Admire this masterpiece of Victorian artistry nestled on the Ohio River in New Albany. Culbertson Mansion was the home of William Culbertson, who was once the richest man in Indiana. Built in 1867, the three-story, Second Empire-style mansion has 25 rooms within 20,000 square feet and features hand-painted ceilings, carved staircase, marble fireplaces and elaborate plasterwork. Visitors can tour all four floors of the mansion, including the entry hall, the formal parlor, the private family quarters and the servants’ area. For more information, please call 812.944.9600 or visit online at indianamuseum.org/culbertson.
Visit the Queen Anne-style rustic Cabin at Wildflower Woods to discover the inspiration behind the work of Gene Stratton-Porter, an American author, early naturalist, nature photographer and one of the first women to form a movie studio and production company. The nearly 150 acres is also made up of woods featuring hiking trails, formal gardens and a restored 99-acre wetland and prairie. For more information, please call 260.854.3790 or visit online at indianamuseum.org/gsp.
Historic New Harmony
New Harmony was first a spiritual sanctuary that later became a haven for international scientists, scholars and educators. Today, New Harmony is a vibrant community where festivals, concerts and plays are held throughout the year. For more information, please call 800.231.2168 or visit online at indianamuseum.org/newharmony.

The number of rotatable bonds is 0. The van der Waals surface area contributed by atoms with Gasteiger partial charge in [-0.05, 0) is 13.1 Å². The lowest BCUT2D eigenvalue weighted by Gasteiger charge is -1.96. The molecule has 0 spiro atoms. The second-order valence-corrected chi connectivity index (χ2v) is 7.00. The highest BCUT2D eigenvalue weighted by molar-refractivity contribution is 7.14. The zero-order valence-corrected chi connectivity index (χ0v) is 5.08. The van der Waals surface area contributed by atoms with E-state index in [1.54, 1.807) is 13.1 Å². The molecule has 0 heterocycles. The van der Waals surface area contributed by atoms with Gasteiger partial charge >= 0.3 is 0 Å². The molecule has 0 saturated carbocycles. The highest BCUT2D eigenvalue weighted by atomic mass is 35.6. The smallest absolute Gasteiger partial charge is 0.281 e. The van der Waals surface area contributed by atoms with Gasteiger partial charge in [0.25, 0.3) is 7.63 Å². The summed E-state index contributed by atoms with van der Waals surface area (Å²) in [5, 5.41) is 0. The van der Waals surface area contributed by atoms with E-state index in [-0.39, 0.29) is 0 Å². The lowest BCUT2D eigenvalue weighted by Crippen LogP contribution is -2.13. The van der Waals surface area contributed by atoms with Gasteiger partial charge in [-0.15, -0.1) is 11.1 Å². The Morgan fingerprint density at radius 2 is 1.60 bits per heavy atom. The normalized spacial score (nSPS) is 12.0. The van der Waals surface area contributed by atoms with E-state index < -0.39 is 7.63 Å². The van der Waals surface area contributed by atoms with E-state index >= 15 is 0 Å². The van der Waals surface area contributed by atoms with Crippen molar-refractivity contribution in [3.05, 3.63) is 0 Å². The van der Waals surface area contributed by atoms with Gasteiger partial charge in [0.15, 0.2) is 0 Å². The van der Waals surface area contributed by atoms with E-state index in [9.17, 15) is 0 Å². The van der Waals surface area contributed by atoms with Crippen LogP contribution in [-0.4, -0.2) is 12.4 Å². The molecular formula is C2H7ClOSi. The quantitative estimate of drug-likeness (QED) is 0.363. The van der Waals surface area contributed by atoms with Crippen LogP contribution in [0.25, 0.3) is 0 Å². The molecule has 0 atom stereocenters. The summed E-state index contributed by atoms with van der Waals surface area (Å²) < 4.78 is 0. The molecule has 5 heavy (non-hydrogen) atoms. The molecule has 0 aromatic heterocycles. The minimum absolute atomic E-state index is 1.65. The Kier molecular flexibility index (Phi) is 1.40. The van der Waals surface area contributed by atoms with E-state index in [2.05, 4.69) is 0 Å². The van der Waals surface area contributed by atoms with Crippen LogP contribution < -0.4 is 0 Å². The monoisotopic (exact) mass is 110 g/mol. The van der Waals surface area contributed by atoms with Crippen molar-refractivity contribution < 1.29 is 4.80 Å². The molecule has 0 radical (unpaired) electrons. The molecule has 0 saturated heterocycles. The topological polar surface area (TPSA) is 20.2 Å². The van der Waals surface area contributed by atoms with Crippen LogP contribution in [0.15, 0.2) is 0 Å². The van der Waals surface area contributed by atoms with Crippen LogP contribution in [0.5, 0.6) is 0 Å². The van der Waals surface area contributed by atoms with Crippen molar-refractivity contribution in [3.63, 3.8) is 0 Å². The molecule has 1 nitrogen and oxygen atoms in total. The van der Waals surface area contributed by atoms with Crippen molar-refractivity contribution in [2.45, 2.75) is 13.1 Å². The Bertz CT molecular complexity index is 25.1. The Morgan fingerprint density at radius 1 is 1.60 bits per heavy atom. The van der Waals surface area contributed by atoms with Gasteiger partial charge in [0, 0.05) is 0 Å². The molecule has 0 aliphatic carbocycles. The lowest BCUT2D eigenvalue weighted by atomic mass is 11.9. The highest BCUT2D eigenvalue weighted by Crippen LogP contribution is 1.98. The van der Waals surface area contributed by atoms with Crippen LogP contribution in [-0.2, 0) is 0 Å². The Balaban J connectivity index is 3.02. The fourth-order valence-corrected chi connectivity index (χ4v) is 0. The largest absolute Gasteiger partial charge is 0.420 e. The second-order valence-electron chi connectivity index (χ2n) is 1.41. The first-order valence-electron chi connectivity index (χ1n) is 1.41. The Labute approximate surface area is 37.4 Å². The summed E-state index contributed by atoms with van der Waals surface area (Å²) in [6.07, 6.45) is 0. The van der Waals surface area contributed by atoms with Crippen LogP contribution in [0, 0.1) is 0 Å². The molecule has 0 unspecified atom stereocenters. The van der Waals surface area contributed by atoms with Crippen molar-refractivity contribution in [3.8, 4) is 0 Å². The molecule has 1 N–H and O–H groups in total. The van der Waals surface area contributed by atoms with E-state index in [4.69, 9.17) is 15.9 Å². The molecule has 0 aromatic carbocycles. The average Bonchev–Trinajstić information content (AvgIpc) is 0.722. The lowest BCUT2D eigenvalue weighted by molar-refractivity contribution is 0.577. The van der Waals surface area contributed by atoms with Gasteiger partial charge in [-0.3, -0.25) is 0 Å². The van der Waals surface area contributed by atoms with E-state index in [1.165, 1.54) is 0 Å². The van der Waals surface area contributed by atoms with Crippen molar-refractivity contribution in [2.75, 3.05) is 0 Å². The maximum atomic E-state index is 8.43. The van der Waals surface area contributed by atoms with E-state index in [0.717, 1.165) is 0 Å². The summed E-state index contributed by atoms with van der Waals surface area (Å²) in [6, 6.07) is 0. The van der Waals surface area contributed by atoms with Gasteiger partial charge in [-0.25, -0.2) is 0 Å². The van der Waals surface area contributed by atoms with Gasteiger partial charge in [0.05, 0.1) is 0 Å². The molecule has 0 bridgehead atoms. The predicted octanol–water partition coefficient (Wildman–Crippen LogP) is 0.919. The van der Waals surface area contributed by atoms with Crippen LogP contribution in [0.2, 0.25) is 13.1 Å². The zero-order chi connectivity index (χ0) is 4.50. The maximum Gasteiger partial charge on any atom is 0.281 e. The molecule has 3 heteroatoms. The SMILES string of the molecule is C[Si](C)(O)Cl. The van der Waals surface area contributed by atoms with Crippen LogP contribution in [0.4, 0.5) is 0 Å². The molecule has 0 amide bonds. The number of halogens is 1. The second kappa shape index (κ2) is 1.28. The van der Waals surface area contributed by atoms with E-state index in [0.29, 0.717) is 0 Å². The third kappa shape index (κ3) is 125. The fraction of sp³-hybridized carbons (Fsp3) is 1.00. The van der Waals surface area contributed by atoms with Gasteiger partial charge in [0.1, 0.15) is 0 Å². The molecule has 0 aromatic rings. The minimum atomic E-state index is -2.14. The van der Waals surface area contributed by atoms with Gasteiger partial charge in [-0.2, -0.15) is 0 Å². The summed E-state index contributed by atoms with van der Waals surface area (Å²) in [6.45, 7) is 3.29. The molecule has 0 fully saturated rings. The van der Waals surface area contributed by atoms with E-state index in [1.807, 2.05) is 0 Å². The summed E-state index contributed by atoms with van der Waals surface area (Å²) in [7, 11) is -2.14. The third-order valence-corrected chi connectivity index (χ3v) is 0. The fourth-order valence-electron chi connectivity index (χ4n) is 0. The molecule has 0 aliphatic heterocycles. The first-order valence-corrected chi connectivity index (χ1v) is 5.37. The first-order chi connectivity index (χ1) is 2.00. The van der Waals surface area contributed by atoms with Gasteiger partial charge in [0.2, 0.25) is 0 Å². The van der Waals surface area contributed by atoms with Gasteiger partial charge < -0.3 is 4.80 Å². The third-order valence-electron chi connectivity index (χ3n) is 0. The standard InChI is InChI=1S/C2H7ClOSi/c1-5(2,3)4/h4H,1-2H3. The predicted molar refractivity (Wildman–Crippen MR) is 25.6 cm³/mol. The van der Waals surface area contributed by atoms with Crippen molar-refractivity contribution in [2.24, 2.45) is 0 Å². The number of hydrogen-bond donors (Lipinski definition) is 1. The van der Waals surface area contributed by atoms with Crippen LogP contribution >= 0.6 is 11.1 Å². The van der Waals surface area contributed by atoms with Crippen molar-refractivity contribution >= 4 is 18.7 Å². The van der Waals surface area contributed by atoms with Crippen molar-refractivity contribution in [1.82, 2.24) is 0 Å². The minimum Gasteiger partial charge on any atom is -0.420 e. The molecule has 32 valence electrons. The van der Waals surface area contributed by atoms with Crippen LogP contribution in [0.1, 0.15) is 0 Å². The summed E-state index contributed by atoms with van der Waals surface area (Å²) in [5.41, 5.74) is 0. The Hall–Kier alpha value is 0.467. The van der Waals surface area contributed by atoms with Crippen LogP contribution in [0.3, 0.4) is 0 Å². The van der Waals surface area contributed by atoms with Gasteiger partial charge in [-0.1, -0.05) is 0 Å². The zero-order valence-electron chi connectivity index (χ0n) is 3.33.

Indiana State Museum
The Indiana State Museum, located within White River State Park in Indianapolis, is Indiana’s museum for art, science and culture and offers a place where you can celebrate, investigate, remember, learn, and take pride in Indiana’s story in a global context. For more information, exhibits or to schedule a Museum INvasion Tour, please call 317.232.1637 or visit online at indianamuseum.org.
The 1844 home, located on the Ohio River in Madison, is one of the best examples of Greek Revival Architecture in the Midwest. The mansion exhibits many original Greek Revival features including its square plan, the full façade porch on the south elevation, the Corinthian columns on the south portico, the Doric pilasters that appear on several locations on the exterior, the massive exterior entablature and dentilated cornice, the ornamental anthemia, the ornamental pediments over the windows and doors, and the Ionic columns that separate the double parlors on the first floor. On the interior, horsehair brushes were used to paint the walls and decorative plaster moldings, which were then covered with a high gloss varnish as they were in 1844. The wallpapers and carpets are all reproductions of those available for purchase in the 1840s. For more information, please call 812.273.0556 or visit online at indianamuseum.org/lanier.
Levi Coffin House